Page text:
Throughout the way, there were also distant markers, which were informative, but somehow the real time taken felt much longer than indicated there. Those were the longest 1 hour 20 minutes, 30 minutes, and 5 minutes of my life. Oh wait, maybe that is not true, I might have had more agonizing times in my life, like going through 14 hours of labour.

After what felt like 10 hours of walking, 2 bottles of water, and being drenched with sweat, we reached our destination. Super yeay!

And yes, Pantai Kerachut is an amazing sight indeed. Clean beach, clear water, and to think we were at the other side of the island that we always view from our place, it was just fulfilling. I must mention that there is no phone signal through most of the jungle trekking, and zero at the beach!


Soon after we decided, we are not trekking back. No Sir, we are not. Luckily there were motorboat operators who hover that area for potential passengers, so we booked one motorboat ride back.

We left soon after the kids were done with the activities. As beautiful as it was there, we were totally dying to be back to land where there's convenience and 4G.

See the t-shirt wordings, 'Spirit to practice, more than just self-defense'. Indeed, so much of spirit to practice when going through the path to reach here. Taekwando is not just about self defense. This event proved it right!


As we were all ready to just end this trip and be back to the jetty and head to the car, the motorboat operator made it more memorable for us. He took several stops to show us some famous rocks by the shores. Here, you can see a rabbit resting, can you see the eyes and ears pulled back on the right side?


And then there's this flat rock that looks like a turtle, head on the right.


And the finale, crocodile rock, which looked more like a dinosaur head to me.


What an expectedly and amazingly fun trip it was. Sure it was tiring as hell, testing our physical and mental strength, and once over, we only felt grateful for having this wonderful experience.


On the way back we saw this other famous beach called Monkey Beach, it has some water sports, food and drinks all available. We will surely make a trip here next time, by motorboat that is! No more jungle trekking!

Sunday, May 21, 2017

Dry Chilli Sambal Recipe

We all love pan mee at home. Specifically the chilli powder that comes along with the pan mee dish. It's always been a wonder for me how they make the dry chilli sambal that is crunchy and so flavourful. Little did I know that instead of just the glorified chilli in the name, dried shrimps play a huge role in making it.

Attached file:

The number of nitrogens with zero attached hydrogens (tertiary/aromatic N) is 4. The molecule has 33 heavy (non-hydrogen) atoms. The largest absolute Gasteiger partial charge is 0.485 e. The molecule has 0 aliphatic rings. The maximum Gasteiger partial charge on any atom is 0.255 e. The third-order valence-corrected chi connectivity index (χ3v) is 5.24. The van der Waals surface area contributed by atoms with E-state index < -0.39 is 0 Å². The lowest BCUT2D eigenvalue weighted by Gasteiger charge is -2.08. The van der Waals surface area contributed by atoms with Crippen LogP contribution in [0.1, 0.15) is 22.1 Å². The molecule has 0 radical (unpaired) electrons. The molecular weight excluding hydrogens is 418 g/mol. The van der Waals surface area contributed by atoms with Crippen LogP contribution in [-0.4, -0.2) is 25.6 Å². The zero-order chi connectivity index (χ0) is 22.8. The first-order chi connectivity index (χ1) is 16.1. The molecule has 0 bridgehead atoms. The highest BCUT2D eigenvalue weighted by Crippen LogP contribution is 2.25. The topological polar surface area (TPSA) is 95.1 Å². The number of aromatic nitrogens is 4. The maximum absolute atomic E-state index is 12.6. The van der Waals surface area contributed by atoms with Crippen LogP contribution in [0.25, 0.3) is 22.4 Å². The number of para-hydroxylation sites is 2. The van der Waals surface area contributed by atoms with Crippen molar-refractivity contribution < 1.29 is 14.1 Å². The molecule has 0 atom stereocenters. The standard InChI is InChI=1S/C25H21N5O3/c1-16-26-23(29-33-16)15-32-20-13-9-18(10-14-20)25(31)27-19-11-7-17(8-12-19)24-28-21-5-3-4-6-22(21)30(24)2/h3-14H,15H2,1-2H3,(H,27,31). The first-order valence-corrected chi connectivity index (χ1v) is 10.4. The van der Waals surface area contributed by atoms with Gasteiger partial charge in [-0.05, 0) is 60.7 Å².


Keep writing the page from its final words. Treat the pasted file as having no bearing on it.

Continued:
Lately I also began to see online sellers marketing the dry sambal, advertising how it is perfect to be eaten with virtually anything, even plain rice. Now this is when I started making connections with the pan mee chilli, and yes, that is the one.  Without realising I have turned into this aunty who can make anything at home, and was determined to make this at home from scratch.



I asked Mr Google for some recipes, and I found out it is actually a Nyonya delicacy 'hae bee hiam'. I felt somewhat proud to be able to attempt this. After comparing a few recipes, I came to the conclusion that this is indeed the usual chilli paste that we make for sambal, with added dried shrimps to the kick. All it needs is some good seasoning and cooked from its liquid form till it dries into fine particles of its original ingredients. Sounds like a lot of hard work. Surprisingly, it is not. And on top of that, you get a very wonderful treat the end of it. I must warn you though, it is so delicious, you can eat it on its own, but the spoonfuls!

I decided to make this dry chilli sambal inspired from my own sambal paste, that is with turmeric and lemongrass.

Here's what you need:
A handful of dried chilli, soaked
3 fresh red chilli
6-8 shallots
3 cloves of garlic
a handful of dried shrimp, soaked
3cm fresh turmeric
1 stalk of lemongrass
some oil
salt
2 tbsp brown sugar

What you need to do:
1) The soaked ingredients works best with warm/hot water. 

2) Once you have soaked the dried shrimps and chilli for 15 minutes, you can strain the water, and move all ingredients (except salt/sugar/oil) into the blender, add some water and blend it fine. 


3) Pour the blended paste onto a hot pan and start cooking. Add the sugar and salt at this point.

4) Keep stirring as it cooks. I did take random breaks in between from stirring, especially if there is still some liquid form, it takes a while to evaporate. But once it has dried up, you can't take break from stirring, otherwise it might burn right there and then. Also frequent stirring ensure it is evenly cooked.


5) Halfway there, you can add the oil. I like to add this point because it helps in browning the paste into nice crunchy powder.

6) And yes, keep stirring, till you get this. And you are done!



Once it has coolest down, you can transfer it to your desired container, or just start eating right away!


I must confess, halfway as I was stirring it, I did think to myself 'ok, so this is not working out' because I did not see it drying up as quick as I thought it would, but patience really pays off handsomely. At the end of it you will tell yourself, it was so easy I'd do it again and again!

The very next day I got plan pan mee into work, and this is how we had our chilli sambal, with spinach noodles, minced meat, and homemade kimchi soup!


As I bit into the noodles with the minced meat, the crunchy bits of chilli sambal reminded me, yes I did it! Something tells me this is going to be a must-have condiment in the house! Happy trying!